Please note: It is often difficult to find serious numbers for some of these discussions. I am using a What If approach of providing numbers based on rough calculations and intuition. I will provide sources for real number when I obtain them.
Calgary is proud of it’s Light Rail Transit system. For a car-centric city that serves as the headquarters for a large amount of the companies involved in the oil sands, we still seem to use our transit system with great regularity. Despite all of this, people manage to find all kinds of things to complain about when it comes to the transit it Calgary. One comment I hear often (other than “my bus is always late” – I’m working on that one, guys!) is that the LRT should have been put underground in the downtown corridor during its initial construction.
For those who aren’t familiar with Calgary’s C-Train network, let me paint you a brief picture of what the system looks like currently. The network consists of two radial lines (four arms in total) that meet and run through downtown along 7 Avenue South. This road is reserved exclusively for transit and emergency vehicles, and runs through the entire downtown district. During peak periods, trains run with headway of approximately 5 minutes, which means in the downtown corridor, where the two lines run on the same track, trains are spaced about 2.5 minutes apart. There are 9 cross-streets in the downtown section which is served by both directions. With the exception of the block between 3rd and 4th street Southwest, all the blocks along 7 Avenue are long enough to support 4-car trains. Trains are currently 3 cars long, but plans are to have 4-car trains running in 2015. Almost every alternating block has a station for one of the directions of travel, and the lights for cross streets are timed so that the majority of loading time at stations occurs during a red phase. All of these factors combined means that even at peak periods, trains flow fairly quickly through the downtown corridor.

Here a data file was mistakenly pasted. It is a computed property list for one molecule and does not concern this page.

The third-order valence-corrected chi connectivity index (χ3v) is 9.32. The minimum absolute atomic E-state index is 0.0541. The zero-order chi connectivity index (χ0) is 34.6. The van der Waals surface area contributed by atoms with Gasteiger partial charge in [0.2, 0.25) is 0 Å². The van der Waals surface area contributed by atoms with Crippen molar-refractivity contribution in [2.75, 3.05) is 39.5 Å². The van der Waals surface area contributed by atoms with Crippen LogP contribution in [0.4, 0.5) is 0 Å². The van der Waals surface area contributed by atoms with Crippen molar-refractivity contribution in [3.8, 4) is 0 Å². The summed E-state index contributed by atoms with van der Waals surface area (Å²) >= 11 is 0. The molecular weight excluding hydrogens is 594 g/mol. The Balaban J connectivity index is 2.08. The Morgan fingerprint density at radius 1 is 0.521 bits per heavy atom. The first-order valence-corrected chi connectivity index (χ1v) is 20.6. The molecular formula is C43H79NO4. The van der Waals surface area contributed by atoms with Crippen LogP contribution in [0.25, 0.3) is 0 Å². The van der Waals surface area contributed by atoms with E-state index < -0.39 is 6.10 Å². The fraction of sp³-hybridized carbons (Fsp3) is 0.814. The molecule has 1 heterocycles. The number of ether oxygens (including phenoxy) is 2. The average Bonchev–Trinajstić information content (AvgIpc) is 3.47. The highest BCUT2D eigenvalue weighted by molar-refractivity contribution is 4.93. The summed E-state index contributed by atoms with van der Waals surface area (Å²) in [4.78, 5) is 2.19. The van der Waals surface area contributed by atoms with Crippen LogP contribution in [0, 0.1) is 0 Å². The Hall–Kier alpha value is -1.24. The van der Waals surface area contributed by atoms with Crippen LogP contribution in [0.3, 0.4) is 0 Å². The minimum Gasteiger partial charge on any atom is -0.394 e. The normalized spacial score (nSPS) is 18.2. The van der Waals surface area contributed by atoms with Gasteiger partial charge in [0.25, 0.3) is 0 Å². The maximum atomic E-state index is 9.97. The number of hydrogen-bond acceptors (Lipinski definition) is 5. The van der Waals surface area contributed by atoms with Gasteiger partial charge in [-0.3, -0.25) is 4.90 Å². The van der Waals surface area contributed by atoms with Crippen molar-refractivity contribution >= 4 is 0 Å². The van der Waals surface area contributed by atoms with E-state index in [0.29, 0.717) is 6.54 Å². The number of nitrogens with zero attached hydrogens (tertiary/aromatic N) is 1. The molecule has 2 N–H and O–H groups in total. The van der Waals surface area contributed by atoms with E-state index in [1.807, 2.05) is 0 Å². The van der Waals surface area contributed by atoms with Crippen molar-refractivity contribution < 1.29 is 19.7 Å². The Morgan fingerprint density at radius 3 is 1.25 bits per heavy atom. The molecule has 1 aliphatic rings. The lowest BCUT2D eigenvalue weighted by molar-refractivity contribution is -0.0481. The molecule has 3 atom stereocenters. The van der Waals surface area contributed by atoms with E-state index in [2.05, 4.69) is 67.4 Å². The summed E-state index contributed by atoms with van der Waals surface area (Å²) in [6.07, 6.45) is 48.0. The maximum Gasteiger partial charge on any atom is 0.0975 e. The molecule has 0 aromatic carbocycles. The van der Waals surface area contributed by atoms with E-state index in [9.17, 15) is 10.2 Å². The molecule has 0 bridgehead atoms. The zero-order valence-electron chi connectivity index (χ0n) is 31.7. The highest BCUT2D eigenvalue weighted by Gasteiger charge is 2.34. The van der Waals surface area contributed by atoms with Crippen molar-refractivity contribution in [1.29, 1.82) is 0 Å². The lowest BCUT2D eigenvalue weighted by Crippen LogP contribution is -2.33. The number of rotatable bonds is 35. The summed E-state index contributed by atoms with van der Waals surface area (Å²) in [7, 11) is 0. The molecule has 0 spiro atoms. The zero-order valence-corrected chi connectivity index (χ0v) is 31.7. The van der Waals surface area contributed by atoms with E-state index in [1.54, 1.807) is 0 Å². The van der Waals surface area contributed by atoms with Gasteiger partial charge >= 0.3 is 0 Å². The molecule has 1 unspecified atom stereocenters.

There was an original plan to put the LRT underground in the downtown core, and a tunnel was even started which branches off of the McLeod trail tunnel coming North after the Victoria Park Stampede station, but the plan was scrapped due to high costs. Calgary’s downtown is on a riverbed, and tunnel construction is difficult enough with good ground conditions. In this Metro News article, Calgary Transit planner Jon Lea cites underground construction costs at 10 times that of street-level costs.. With that figure in mind, let’s take a moment and address some of the potential advantages that would have been gained the LRT underground in the first place, and some of the beefs I have with them.
- No cross-street traffic congestion – This is one of the major advantages of a subway system in general, is that trains get exclusive right of way for their entire journey. In the current LRT systems, right-of-way is exclusive everywhere outside the downtown corridor, and one of the very purposes of LRT systems over heavier-rail systems like some metros is the flexibility gained by the smaller, more versatile cars. Additionally, lights are timed to allow boarding at station platforms to happen during the red phase of a traffic signal. This timing means that trains rarely wait for long periods of time at signals.